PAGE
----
This early, one can already discern some of the lines of combat in the 2010 elections. These depends, not so much on the electoral issues as they stand, but rather on the personalities who represent the opposing positions on these issues. The price for the lack of a strong (or real) political party system is that the issues become identified with the presidential candidate–for better or worse.
This is the reason why any candidate will have to bear the burden of becoming all things to all people. Friends and foes alike will attempt to mold the candidate according to their world-view of him or her. It is an irony of Noynoy Aquino’s candidacy and perceived frontrunner’s position that everybody has an advice or comment to give–stop smoking, get married, eschew the reproductive health bill, be your own man and get out from your parents’ shadow, political wimp, etc. These will get worse as the campaign progresses and as long as he maintains the lead.
However, beneath the seeming shallow, frivolous, malicious, or hardline advice or comment, lies all the hopes, and, yes, the dreads, of both would-be supporters and would-be enemies in the electoral campaign. Noynoy Aquino’s candidacy has made it impossible for other presidential candidates to image themselves as the reform candidate.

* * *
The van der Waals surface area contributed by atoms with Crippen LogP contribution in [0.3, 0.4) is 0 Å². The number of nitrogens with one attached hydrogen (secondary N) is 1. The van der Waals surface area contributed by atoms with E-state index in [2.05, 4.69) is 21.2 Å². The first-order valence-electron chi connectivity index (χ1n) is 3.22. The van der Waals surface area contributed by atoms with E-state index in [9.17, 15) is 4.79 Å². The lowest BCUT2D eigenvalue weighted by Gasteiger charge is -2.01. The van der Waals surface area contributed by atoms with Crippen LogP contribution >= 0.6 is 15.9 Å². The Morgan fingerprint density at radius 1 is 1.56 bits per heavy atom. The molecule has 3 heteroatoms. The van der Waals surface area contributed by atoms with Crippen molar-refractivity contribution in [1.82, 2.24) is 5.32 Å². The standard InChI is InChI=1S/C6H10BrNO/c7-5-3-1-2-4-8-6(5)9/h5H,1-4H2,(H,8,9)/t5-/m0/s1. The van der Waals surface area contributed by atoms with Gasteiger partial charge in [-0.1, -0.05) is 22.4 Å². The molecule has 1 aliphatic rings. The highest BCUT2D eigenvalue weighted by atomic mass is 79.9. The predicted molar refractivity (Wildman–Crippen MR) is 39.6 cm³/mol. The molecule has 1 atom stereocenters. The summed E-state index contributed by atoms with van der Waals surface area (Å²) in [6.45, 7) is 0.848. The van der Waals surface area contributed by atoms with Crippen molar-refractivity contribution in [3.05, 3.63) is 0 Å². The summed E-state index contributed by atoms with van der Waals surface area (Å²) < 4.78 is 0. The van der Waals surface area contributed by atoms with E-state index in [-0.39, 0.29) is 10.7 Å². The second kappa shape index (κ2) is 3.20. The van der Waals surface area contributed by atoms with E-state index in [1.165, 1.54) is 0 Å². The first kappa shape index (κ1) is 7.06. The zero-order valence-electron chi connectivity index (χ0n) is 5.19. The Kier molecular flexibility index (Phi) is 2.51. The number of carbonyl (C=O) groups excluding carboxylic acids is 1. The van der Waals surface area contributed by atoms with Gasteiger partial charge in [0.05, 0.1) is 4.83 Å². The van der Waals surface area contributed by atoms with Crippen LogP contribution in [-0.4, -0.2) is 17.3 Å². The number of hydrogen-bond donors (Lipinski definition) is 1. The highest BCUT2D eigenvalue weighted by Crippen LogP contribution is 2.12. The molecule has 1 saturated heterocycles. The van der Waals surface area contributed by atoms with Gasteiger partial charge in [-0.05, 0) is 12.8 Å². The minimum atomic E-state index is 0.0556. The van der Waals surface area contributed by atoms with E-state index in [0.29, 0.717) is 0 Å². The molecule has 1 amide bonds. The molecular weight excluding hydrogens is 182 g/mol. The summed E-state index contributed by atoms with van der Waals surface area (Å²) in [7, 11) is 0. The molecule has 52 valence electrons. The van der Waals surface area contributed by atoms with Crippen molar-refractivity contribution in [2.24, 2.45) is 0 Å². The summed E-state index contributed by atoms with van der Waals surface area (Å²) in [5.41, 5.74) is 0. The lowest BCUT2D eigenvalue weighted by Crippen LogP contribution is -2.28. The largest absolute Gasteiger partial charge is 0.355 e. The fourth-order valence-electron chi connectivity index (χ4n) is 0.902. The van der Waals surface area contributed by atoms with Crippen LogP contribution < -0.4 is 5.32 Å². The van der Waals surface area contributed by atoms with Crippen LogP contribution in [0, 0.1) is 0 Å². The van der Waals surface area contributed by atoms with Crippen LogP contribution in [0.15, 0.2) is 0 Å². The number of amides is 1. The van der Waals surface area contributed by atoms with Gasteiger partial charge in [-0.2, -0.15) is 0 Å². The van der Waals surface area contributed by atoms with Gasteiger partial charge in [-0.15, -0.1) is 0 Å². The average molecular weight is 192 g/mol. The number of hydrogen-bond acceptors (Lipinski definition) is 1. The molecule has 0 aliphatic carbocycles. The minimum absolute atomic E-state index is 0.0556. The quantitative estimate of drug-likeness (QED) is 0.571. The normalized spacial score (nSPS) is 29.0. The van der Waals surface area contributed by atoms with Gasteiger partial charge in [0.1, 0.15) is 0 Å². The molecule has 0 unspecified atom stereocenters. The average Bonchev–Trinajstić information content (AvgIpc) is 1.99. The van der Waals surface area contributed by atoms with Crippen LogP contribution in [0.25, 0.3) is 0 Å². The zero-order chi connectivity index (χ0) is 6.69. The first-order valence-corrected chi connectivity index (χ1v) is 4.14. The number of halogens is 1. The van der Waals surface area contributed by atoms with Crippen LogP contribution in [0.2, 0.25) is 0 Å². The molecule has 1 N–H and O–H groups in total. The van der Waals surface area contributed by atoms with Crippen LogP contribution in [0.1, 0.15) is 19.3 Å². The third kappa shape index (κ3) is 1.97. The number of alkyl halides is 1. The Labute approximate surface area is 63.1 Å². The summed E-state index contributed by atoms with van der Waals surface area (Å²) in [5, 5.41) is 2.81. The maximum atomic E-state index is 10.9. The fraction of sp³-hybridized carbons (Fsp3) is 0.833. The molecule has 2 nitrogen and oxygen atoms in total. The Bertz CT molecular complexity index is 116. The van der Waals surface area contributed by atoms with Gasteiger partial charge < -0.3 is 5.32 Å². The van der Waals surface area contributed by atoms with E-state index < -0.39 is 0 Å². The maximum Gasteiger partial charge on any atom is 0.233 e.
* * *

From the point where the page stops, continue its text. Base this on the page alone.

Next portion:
His is a candidacy that defied the traditional preparations for a presidential bid; the people who moved last August 5 made the decision for him. Thus, the opposition (the opposition to him) must cut him down to size–and rapidly, before he grows to mythic proportion and impossible to defeat.
As it is, the traditional politicians are hard-pressed to produce a viable candidate against Noynoy Aquino. All their previous heroes in Senator Villar, Vice-President de Castro, Senator Escudero, and even former President Estrada have all drastically fallen in the surveys.
Doubting the willingness–and now, the “winnability”–of Vice-President de Castro, the desperately-seeking administration people are placing their bet on Secretary Gilbert Teodoro: all 86 congressmen and 50 governors representing the cream of Philippine dynastic and privileged political elite. If Teodoro’s ground-level survey performance stays (he placed less than 1% in the last surveys), they will be forced to do one of three things: 1) get GMA to step down to enable VP de Castro to come in; 2) go over en masse to Senator Villar; or 3) take a chance on Erap. The more innocent ones may be accepted to Noynoy’s camp.
All these options lead to a possible clash of titans: Noynoy representing the hopes of real change and reform against the one or two champions of the status quo elite-dominated political regime. Strategies will have to start from this fundamental divide in the 2010 elections. Whatever the outcome, post-Marcos Philippine politics will not be the same again.